The Dinosaurs and Prehistoric Animals of Michigan

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Which Dinosaurs and Prehistoric Animals Have Been Discovered in Michigan?

woolly mammoth
Woolly Mammoths likely trekked the northern reaches of Eurasia in herds (Heinrich Harder). Heinrich Harder

First, the bad news: No dinosaurs have ever been discovered in Michigan, mainly because during the Mesozoic Era, when the dinosaurs lived, the sediments in this state were steadily being eroded away by natural forces. (In other words, dinosaurs did live in Michigan 100 million years ago, but they didn't have a chance to fossilize.) Now, the good news: this state is still notable for its other forms of prehistoric life dating from the Paleozoic and Cenozoic eras, as detailed in the following slides. (See a list of dinosaurs and prehistoric animals discovered in each U.S. state.)

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The Woolly Mammoth

woolly mammoth
The Woolly Mammoth, one of the prehistoric animals discovered in Michigan. Wikimedia Commons

Until very recently, very few megafauna mammals had been discovered in the state of Michigan (with the exception of various prehistoric whales, described in slide #4, and some scattered remains of giant Pleistocene mammals). That all changed in late September 2015, when a surprisingly extensive set of Woolly Mammoth bones were unearthed under a lima bean field in the town of Chelsea. This was a truly collaborative effort; various Chelsea residents joined in the dig when they heard the exciting news!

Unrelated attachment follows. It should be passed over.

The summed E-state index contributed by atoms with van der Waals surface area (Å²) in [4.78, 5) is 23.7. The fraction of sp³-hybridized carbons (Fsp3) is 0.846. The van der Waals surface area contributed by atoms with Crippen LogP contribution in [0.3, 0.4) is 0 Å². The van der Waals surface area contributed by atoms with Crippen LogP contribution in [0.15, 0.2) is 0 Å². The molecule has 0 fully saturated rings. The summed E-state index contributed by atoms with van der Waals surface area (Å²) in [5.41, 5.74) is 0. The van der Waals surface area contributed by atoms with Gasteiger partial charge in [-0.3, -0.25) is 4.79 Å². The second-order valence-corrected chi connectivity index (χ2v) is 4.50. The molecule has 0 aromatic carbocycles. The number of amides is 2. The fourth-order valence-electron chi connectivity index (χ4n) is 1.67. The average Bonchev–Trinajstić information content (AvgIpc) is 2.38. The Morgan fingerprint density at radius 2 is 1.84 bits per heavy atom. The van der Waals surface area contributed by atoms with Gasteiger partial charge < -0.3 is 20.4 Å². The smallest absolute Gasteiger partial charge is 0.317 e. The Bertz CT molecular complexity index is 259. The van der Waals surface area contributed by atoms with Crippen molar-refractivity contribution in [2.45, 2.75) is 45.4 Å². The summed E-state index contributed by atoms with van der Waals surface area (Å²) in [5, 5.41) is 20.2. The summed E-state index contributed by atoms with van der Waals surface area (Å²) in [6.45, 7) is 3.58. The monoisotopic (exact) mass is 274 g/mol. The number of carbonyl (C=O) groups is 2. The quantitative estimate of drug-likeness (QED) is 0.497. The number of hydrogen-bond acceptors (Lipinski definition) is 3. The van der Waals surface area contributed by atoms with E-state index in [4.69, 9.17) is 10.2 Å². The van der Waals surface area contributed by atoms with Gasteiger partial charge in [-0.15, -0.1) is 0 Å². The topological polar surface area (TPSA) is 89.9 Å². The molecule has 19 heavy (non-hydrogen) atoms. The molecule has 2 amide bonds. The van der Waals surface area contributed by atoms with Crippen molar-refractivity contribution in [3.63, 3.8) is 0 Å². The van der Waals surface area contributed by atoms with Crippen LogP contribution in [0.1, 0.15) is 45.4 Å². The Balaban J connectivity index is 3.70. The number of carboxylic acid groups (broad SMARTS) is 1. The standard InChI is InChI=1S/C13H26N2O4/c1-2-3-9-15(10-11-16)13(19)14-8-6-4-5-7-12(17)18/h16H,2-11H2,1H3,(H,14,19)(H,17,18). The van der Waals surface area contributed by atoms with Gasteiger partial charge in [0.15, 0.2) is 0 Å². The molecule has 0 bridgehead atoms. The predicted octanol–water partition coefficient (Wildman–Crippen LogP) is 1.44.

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The American Mastodon

The American Mastodon, one of the prehistoric animals discovered in MIchigan. Wikimedia Commons

The official state fossil of Michigan, the American Mastodon was a common sight in this state during the Pleistocene epoch, from about two million to 10,000 years ago. Mastodons shared their territory with Woolly Mammoths (see previous slide), as well as a wide assortment of megafauna mammals, including plus-sized bears, beavers and deer. Sadly, these animals went extinct shortly after the last Ice Age, succumbing to a combination of climate change and hunting by early Native Americans.

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Various Prehistoric Whales

sperm whale
A modern Sperm Whale, the ancestors of which lived in Michigan. Wikimedia Commons

For the past three hundred million years, most of Michigan has been well above sea level--but not all of it, as evidenced by the discovery of various prehistoric whales, including early specimens of still-extant cetaceans like Physeter (better known as the Sperm Whale) and Balaenoptera (the Fin Whale). It's not exactly clear how these whales wound up in Michigan, but one clue may be that they're of extremely recent provenance, some specimens dating to less than 1,000 years ago,

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Small Marine Organisms

petosky stone
Michigan's famous "Petosky Stone" is made of ancient coral. Wikimedia Commons

Michigan may have been high and dry for the last 300 million years, but for over 200 million years before that (starting in the Cambrian period) this state was covered by a shallow ocean, as was much else of northern North America. That's why sediments dating to the Ordovician, Silurian and Devonian periods are rich in small marine organisms, including various species of algae, corals, brachiopods, trilobites and crinoids (tiny, tentacled creatures distantly related to starfish). Michigan's famous "Petosky Stone" is made of fossilized corals from this period.